CEDAW, the Convention on the Elimination of All Forms of Discrimination Against Women, is a landmark international agreement that affirms principles of fundamental human rights and equality for girls and women around the world. Known informally as the Women’s Rights Treaty, it is the most comprehensive international agreement on eliminating discrimination against women and addresses the economic, political and social rights of women and girls. CEDAW was adopted in 1979 by the UN General Assembly.
CEDAW calls for equal education, equal employment and training opportunities, while promoting non-discrimination and availability of social benefits including social security, health care, maternity benefits, and child care. It addresses critical areas of concern including gender based violence, sex trafficking and domestic abuse. Since every country is different, CEDAW provides a blueprint for the government to overcome the remaining barriers to discrimination. It defines what constitutes discrimination against women and sets up an agenda for national action to end such discrimination.
Sadly the United States has not ratified CEDAW, along with Iran, Somalia, Sudan, Palau and Tonga, and is the only democratic, industrialized country not to have done so. CEDAW has been ratified by 187 out of 193 UN member states, most recently South Sudan in April 2015. President Jimmy Carter signed CEDAW in 1980, but the treaty has never been brought to the Senate floor for a vote where it requires a 2/3 majority vote to ratify. This despite Obama Administration efforts to testify in support of CEDAW as well as many organizations, including the CEDAW Task Force with which I am involved, have worked for decades to encourage the Senate to bring it to a floor vote.
The treaty provides for monitoring and oversight by a CEDAW Committee, composed of independent experts in gender equality elected by countries that have ratified the treaty. Each ratifying country is required to do a baseline report one year following ratification and then reports every four years to the CEDAW Committee. NGOs can also submit shadow reports to the Committee. The government presents its report to the Committee, and then issues recommendations for additional steps the country should consider in further implementing CEDAW.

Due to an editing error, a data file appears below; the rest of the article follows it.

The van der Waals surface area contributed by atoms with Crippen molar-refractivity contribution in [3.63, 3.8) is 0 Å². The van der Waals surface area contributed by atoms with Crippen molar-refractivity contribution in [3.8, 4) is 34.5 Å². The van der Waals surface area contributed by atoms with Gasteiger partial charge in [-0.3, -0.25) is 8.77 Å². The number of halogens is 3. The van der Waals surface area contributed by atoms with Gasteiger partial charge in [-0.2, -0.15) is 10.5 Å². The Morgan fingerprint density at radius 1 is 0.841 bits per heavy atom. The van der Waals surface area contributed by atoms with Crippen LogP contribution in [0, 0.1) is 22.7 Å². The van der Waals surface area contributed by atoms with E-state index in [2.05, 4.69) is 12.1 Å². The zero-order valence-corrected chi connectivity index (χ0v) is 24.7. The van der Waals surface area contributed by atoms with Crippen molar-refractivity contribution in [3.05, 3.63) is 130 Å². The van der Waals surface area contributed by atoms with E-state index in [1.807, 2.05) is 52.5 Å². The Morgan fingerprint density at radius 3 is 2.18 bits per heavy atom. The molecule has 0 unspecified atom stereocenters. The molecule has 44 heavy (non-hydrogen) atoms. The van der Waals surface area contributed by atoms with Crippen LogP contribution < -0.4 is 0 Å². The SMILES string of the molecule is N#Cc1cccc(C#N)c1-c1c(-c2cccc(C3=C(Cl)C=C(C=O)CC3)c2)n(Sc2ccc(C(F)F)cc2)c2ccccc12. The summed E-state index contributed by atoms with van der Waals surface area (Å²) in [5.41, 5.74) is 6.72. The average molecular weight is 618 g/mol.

Given that CEDAW has not been implemented nationally, there has been a movement to implement it at the local, city level. In 1998, San Francisco, with the leadership of the San Francisco Department on the Status of Women and the Women’s Intercultural Network, pioneered the idea of using CEDAW to advance the status of women locally. They pursued this by securing passage of a binding ordinance integrating CEDAW into city and county governance.
Soon after, Los Angeles also passed CEDAW legislation. In San Francisco, CEDAW has made a measurable difference in public safety, budgetary allocations and employment. And in November 2014, Louisville Kentucky passed a nonbinding CEDAW resolution. What these new laws offer at the municipal level is a set of principles embodied in CEDAW, building on the experiences of the 187 UN member states that have ratified CEDAW.
While we continue to urge the U.S. Senate to ratify CEDAW, we believe it is also important to build support locally and begin to implement its provisions by passing CEDAW ordinances in as many cities, towns and counties as possible and securing the endorsement of mayors and other elected officials. This effort will help to raise awareness of the many issues covered by CEDAW as well as build a constituency of public and local elected officials.
We launched the Cities for CEDAW initiative in March 2014 at the meeting of the UN Commission on the Status of Women (CSW) in New York. At the 2015 CSW meeting the concept of local, municipal support for this global human rights initiative was further developed with the support of the U.S. National Committee for UN WOMEN, the United Nations Association of the USA, The Leadership Conference on Civil and Human Rights as well as a growing number of human rights and women’s rights organizations. Today, almost 200 US civil society organizations support the ratification of the treaty.